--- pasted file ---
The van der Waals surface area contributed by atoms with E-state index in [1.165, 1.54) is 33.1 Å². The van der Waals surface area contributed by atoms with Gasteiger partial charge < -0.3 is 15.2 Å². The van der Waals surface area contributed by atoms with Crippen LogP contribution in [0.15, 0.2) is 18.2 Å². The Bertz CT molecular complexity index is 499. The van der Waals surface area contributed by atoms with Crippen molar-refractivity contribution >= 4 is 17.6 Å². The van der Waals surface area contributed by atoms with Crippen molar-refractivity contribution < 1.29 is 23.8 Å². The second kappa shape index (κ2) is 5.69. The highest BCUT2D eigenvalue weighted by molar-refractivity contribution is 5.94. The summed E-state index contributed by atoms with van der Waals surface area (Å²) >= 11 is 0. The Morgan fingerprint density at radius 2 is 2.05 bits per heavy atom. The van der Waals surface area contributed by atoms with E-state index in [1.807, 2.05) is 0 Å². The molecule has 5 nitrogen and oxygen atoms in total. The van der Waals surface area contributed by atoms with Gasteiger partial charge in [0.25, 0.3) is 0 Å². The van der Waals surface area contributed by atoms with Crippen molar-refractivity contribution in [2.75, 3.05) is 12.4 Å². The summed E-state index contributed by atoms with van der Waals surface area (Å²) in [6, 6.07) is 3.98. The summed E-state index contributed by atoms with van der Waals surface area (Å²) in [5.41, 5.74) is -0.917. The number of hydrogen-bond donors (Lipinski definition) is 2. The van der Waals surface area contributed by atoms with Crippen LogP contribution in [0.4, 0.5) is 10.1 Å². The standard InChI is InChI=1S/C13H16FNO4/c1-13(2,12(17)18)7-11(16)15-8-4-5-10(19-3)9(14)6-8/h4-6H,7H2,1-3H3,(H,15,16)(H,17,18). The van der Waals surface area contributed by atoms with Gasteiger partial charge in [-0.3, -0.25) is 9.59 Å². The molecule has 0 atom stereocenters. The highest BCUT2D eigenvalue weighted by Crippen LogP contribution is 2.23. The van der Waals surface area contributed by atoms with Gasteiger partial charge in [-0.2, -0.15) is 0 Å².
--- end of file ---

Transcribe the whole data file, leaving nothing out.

The van der Waals surface area contributed by atoms with E-state index in [1.165, 1.54) is 33.1 Å². The van der Waals surface area contributed by atoms with Gasteiger partial charge < -0.3 is 15.2 Å². The van der Waals surface area contributed by atoms with Crippen LogP contribution in [0.15, 0.2) is 18.2 Å². The Bertz CT molecular complexity index is 499. The van der Waals surface area contributed by atoms with Crippen molar-refractivity contribution >= 4 is 17.6 Å². The van der Waals surface area contributed by atoms with Crippen molar-refractivity contribution < 1.29 is 23.8 Å². The second kappa shape index (κ2) is 5.69. The highest BCUT2D eigenvalue weighted by molar-refractivity contribution is 5.94. The summed E-state index contributed by atoms with van der Waals surface area (Å²) >= 11 is 0. The Morgan fingerprint density at radius 2 is 2.05 bits per heavy atom. The van der Waals surface area contributed by atoms with E-state index in [1.807, 2.05) is 0 Å². The molecule has 5 nitrogen and oxygen atoms in total. The van der Waals surface area contributed by atoms with Gasteiger partial charge in [0.25, 0.3) is 0 Å². The van der Waals surface area contributed by atoms with Crippen molar-refractivity contribution in [2.75, 3.05) is 12.4 Å². The summed E-state index contributed by atoms with van der Waals surface area (Å²) in [6, 6.07) is 3.98. The summed E-state index contributed by atoms with van der Waals surface area (Å²) in [5.41, 5.74) is -0.917. The number of hydrogen-bond donors (Lipinski definition) is 2. The van der Waals surface area contributed by atoms with Crippen LogP contribution in [0.4, 0.5) is 10.1 Å². The standard InChI is InChI=1S/C13H16FNO4/c1-13(2,12(17)18)7-11(16)15-8-4-5-10(19-3)9(14)6-8/h4-6H,7H2,1-3H3,(H,15,16)(H,17,18). The van der Waals surface area contributed by atoms with Gasteiger partial charge in [-0.3, -0.25) is 9.59 Å². The molecule has 0 atom stereocenters. The highest BCUT2D eigenvalue weighted by Crippen LogP contribution is 2.23. The van der Waals surface area contributed by atoms with Gasteiger partial charge in [-0.2, -0.15) is 0 Å².